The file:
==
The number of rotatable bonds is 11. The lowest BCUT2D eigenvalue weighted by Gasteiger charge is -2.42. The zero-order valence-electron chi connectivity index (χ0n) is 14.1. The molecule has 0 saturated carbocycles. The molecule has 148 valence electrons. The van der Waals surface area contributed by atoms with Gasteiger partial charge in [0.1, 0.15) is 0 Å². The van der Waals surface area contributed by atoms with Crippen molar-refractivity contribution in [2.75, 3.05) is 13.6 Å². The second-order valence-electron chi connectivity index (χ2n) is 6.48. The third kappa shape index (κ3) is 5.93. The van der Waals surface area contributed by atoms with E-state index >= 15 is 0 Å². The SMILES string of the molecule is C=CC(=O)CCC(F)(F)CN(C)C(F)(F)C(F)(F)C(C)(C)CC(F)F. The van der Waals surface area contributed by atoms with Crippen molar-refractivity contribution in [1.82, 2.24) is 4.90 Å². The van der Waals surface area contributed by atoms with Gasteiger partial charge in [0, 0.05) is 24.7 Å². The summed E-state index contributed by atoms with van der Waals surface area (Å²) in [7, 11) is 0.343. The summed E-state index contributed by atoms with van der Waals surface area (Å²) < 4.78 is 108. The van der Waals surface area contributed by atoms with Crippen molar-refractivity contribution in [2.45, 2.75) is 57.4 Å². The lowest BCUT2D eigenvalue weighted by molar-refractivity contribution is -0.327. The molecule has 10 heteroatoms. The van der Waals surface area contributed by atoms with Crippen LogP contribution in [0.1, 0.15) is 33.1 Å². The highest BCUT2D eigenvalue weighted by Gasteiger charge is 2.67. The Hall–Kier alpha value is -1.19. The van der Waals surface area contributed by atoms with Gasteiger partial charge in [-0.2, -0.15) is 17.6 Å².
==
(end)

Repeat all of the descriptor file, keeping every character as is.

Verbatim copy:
The number of rotatable bonds is 11. The lowest BCUT2D eigenvalue weighted by Gasteiger charge is -2.42. The zero-order valence-electron chi connectivity index (χ0n) is 14.1. The molecule has 0 saturated carbocycles. The molecule has 148 valence electrons. The van der Waals surface area contributed by atoms with Gasteiger partial charge in [0.1, 0.15) is 0 Å². The van der Waals surface area contributed by atoms with Crippen molar-refractivity contribution in [2.75, 3.05) is 13.6 Å². The second-order valence-electron chi connectivity index (χ2n) is 6.48. The third kappa shape index (κ3) is 5.93. The van der Waals surface area contributed by atoms with E-state index >= 15 is 0 Å². The SMILES string of the molecule is C=CC(=O)CCC(F)(F)CN(C)C(F)(F)C(F)(F)C(C)(C)CC(F)F. The van der Waals surface area contributed by atoms with Crippen molar-refractivity contribution in [1.82, 2.24) is 4.90 Å². The van der Waals surface area contributed by atoms with Gasteiger partial charge in [0, 0.05) is 24.7 Å². The summed E-state index contributed by atoms with van der Waals surface area (Å²) in [7, 11) is 0.343. The summed E-state index contributed by atoms with van der Waals surface area (Å²) < 4.78 is 108. The van der Waals surface area contributed by atoms with Crippen molar-refractivity contribution in [2.45, 2.75) is 57.4 Å². The lowest BCUT2D eigenvalue weighted by molar-refractivity contribution is -0.327. The molecule has 10 heteroatoms. The van der Waals surface area contributed by atoms with Crippen LogP contribution in [0.1, 0.15) is 33.1 Å². The highest BCUT2D eigenvalue weighted by Gasteiger charge is 2.67. The Hall–Kier alpha value is -1.19. The van der Waals surface area contributed by atoms with Gasteiger partial charge in [-0.2, -0.15) is 17.6 Å².